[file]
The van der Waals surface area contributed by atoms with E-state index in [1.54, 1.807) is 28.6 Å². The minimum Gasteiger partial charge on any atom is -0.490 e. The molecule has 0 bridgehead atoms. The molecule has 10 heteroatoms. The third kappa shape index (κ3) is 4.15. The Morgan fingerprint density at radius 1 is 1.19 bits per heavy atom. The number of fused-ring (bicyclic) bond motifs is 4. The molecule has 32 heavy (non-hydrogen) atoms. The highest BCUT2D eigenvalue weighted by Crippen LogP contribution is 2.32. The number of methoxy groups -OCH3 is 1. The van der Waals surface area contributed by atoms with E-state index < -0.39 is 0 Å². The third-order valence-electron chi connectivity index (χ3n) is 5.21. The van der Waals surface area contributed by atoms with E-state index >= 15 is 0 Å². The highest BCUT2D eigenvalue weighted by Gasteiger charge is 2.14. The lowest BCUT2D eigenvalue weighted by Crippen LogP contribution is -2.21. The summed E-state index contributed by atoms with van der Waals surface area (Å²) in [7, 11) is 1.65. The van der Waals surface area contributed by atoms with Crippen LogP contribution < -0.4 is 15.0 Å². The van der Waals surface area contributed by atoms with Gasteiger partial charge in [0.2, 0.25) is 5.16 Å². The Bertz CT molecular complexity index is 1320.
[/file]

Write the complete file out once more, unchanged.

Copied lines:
The van der Waals surface area contributed by atoms with E-state index in [1.54, 1.807) is 28.6 Å². The minimum Gasteiger partial charge on any atom is -0.490 e. The molecule has 0 bridgehead atoms. The molecule has 10 heteroatoms. The third kappa shape index (κ3) is 4.15. The Morgan fingerprint density at radius 1 is 1.19 bits per heavy atom. The number of fused-ring (bicyclic) bond motifs is 4. The molecule has 32 heavy (non-hydrogen) atoms. The highest BCUT2D eigenvalue weighted by Crippen LogP contribution is 2.32. The number of methoxy groups -OCH3 is 1. The van der Waals surface area contributed by atoms with E-state index < -0.39 is 0 Å². The third-order valence-electron chi connectivity index (χ3n) is 5.21. The van der Waals surface area contributed by atoms with E-state index >= 15 is 0 Å². The highest BCUT2D eigenvalue weighted by Gasteiger charge is 2.14. The lowest BCUT2D eigenvalue weighted by Crippen LogP contribution is -2.21. The summed E-state index contributed by atoms with van der Waals surface area (Å²) in [7, 11) is 1.65. The van der Waals surface area contributed by atoms with Crippen LogP contribution < -0.4 is 15.0 Å². The van der Waals surface area contributed by atoms with Gasteiger partial charge in [0.2, 0.25) is 5.16 Å². The Bertz CT molecular complexity index is 1320.